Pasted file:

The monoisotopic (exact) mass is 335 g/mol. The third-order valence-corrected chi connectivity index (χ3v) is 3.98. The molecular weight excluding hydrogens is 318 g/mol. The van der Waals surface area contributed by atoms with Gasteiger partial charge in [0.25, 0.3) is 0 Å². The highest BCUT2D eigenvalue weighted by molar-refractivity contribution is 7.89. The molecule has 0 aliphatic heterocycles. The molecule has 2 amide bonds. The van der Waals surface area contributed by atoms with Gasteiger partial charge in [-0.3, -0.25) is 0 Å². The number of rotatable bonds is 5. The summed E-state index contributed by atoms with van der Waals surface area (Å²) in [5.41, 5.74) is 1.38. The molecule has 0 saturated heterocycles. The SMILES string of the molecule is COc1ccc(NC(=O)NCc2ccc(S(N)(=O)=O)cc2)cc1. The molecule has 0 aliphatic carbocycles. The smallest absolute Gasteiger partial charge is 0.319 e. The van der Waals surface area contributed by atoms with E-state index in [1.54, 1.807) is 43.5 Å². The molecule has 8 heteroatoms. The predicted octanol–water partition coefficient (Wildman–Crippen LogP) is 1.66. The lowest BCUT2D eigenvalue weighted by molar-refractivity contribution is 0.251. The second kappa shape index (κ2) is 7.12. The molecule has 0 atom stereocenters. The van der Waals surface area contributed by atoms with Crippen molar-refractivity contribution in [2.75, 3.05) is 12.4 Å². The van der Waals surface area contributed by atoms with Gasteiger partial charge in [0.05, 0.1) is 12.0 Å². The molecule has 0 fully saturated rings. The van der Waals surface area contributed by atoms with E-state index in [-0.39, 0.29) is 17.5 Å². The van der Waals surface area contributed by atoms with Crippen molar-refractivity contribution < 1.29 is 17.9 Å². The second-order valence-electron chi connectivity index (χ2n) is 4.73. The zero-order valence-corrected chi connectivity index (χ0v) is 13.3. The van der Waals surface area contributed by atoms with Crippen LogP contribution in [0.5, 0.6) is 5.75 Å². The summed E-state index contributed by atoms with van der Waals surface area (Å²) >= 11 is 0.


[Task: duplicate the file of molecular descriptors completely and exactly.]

The monoisotopic (exact) mass is 335 g/mol. The third-order valence-corrected chi connectivity index (χ3v) is 3.98. The molecular weight excluding hydrogens is 318 g/mol. The van der Waals surface area contributed by atoms with Gasteiger partial charge in [0.25, 0.3) is 0 Å². The highest BCUT2D eigenvalue weighted by molar-refractivity contribution is 7.89. The molecule has 0 aliphatic heterocycles. The molecule has 2 amide bonds. The van der Waals surface area contributed by atoms with Gasteiger partial charge in [-0.3, -0.25) is 0 Å². The number of rotatable bonds is 5. The summed E-state index contributed by atoms with van der Waals surface area (Å²) in [5.41, 5.74) is 1.38. The molecule has 0 saturated heterocycles. The SMILES string of the molecule is COc1ccc(NC(=O)NCc2ccc(S(N)(=O)=O)cc2)cc1. The molecule has 0 aliphatic carbocycles. The smallest absolute Gasteiger partial charge is 0.319 e. The van der Waals surface area contributed by atoms with E-state index in [1.54, 1.807) is 43.5 Å². The molecule has 8 heteroatoms. The predicted octanol–water partition coefficient (Wildman–Crippen LogP) is 1.66. The lowest BCUT2D eigenvalue weighted by molar-refractivity contribution is 0.251. The second kappa shape index (κ2) is 7.12. The molecule has 0 atom stereocenters. The van der Waals surface area contributed by atoms with Crippen molar-refractivity contribution in [2.75, 3.05) is 12.4 Å². The van der Waals surface area contributed by atoms with Gasteiger partial charge in [0.05, 0.1) is 12.0 Å². The molecule has 0 fully saturated rings. The van der Waals surface area contributed by atoms with E-state index in [-0.39, 0.29) is 17.5 Å². The van der Waals surface area contributed by atoms with Crippen molar-refractivity contribution < 1.29 is 17.9 Å². The second-order valence-electron chi connectivity index (χ2n) is 4.73. The zero-order valence-corrected chi connectivity index (χ0v) is 13.3. The van der Waals surface area contributed by atoms with Crippen LogP contribution in [0.5, 0.6) is 5.75 Å². The summed E-state index contributed by atoms with van der Waals surface area (Å²) >= 11 is 0.